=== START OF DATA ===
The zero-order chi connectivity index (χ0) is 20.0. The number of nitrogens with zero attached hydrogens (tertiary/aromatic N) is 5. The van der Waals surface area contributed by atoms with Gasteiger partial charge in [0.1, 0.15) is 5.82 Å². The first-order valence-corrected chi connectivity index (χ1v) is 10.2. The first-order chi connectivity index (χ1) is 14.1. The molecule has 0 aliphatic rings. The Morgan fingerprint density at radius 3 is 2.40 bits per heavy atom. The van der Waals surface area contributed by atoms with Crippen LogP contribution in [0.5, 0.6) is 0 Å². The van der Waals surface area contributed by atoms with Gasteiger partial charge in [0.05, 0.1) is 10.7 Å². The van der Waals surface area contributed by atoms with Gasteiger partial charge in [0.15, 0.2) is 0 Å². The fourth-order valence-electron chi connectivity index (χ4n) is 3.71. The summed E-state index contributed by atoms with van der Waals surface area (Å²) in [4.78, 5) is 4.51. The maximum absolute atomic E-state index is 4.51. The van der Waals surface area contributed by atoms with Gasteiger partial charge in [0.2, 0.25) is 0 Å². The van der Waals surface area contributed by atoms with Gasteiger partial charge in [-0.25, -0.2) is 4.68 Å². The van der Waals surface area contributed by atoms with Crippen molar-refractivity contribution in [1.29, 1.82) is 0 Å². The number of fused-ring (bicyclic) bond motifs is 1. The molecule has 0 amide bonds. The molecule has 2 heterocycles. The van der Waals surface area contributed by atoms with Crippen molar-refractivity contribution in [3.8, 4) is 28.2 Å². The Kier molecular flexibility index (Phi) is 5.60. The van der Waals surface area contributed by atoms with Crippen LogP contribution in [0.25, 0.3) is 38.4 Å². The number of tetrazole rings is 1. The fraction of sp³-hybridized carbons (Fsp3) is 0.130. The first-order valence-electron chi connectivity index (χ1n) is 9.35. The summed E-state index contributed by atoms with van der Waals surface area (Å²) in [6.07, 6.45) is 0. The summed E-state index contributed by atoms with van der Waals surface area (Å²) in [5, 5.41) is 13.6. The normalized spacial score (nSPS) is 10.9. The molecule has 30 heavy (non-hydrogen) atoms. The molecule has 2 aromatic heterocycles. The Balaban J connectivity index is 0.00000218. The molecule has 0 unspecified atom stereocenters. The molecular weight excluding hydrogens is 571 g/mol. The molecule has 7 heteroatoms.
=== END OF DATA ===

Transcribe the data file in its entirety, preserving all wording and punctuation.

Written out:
The zero-order chi connectivity index (χ0) is 20.0. The number of nitrogens with zero attached hydrogens (tertiary/aromatic N) is 5. The van der Waals surface area contributed by atoms with Gasteiger partial charge in [0.1, 0.15) is 5.82 Å². The first-order valence-corrected chi connectivity index (χ1v) is 10.2. The first-order chi connectivity index (χ1) is 14.1. The molecule has 0 aliphatic rings. The Morgan fingerprint density at radius 3 is 2.40 bits per heavy atom. The van der Waals surface area contributed by atoms with Crippen LogP contribution in [0.5, 0.6) is 0 Å². The van der Waals surface area contributed by atoms with Gasteiger partial charge in [0.05, 0.1) is 10.7 Å². The van der Waals surface area contributed by atoms with Gasteiger partial charge in [0.15, 0.2) is 0 Å². The fourth-order valence-electron chi connectivity index (χ4n) is 3.71. The summed E-state index contributed by atoms with van der Waals surface area (Å²) in [4.78, 5) is 4.51. The maximum absolute atomic E-state index is 4.51. The van der Waals surface area contributed by atoms with Gasteiger partial charge in [0.2, 0.25) is 0 Å². The van der Waals surface area contributed by atoms with Gasteiger partial charge in [-0.25, -0.2) is 4.68 Å². The van der Waals surface area contributed by atoms with Crippen molar-refractivity contribution in [1.29, 1.82) is 0 Å². The number of fused-ring (bicyclic) bond motifs is 1. The molecule has 0 amide bonds. The molecule has 2 heterocycles. The van der Waals surface area contributed by atoms with Crippen molar-refractivity contribution in [3.8, 4) is 28.2 Å². The Kier molecular flexibility index (Phi) is 5.60. The van der Waals surface area contributed by atoms with Crippen LogP contribution in [0.25, 0.3) is 38.4 Å². The number of tetrazole rings is 1. The fraction of sp³-hybridized carbons (Fsp3) is 0.130. The first-order valence-electron chi connectivity index (χ1n) is 9.35. The summed E-state index contributed by atoms with van der Waals surface area (Å²) in [6.07, 6.45) is 0. The summed E-state index contributed by atoms with van der Waals surface area (Å²) in [5, 5.41) is 13.6. The normalized spacial score (nSPS) is 10.9. The molecule has 30 heavy (non-hydrogen) atoms. The molecule has 2 aromatic heterocycles. The Balaban J connectivity index is 0.00000218. The molecule has 0 unspecified atom stereocenters. The molecular weight excluding hydrogens is 571 g/mol. The molecule has 7 heteroatoms.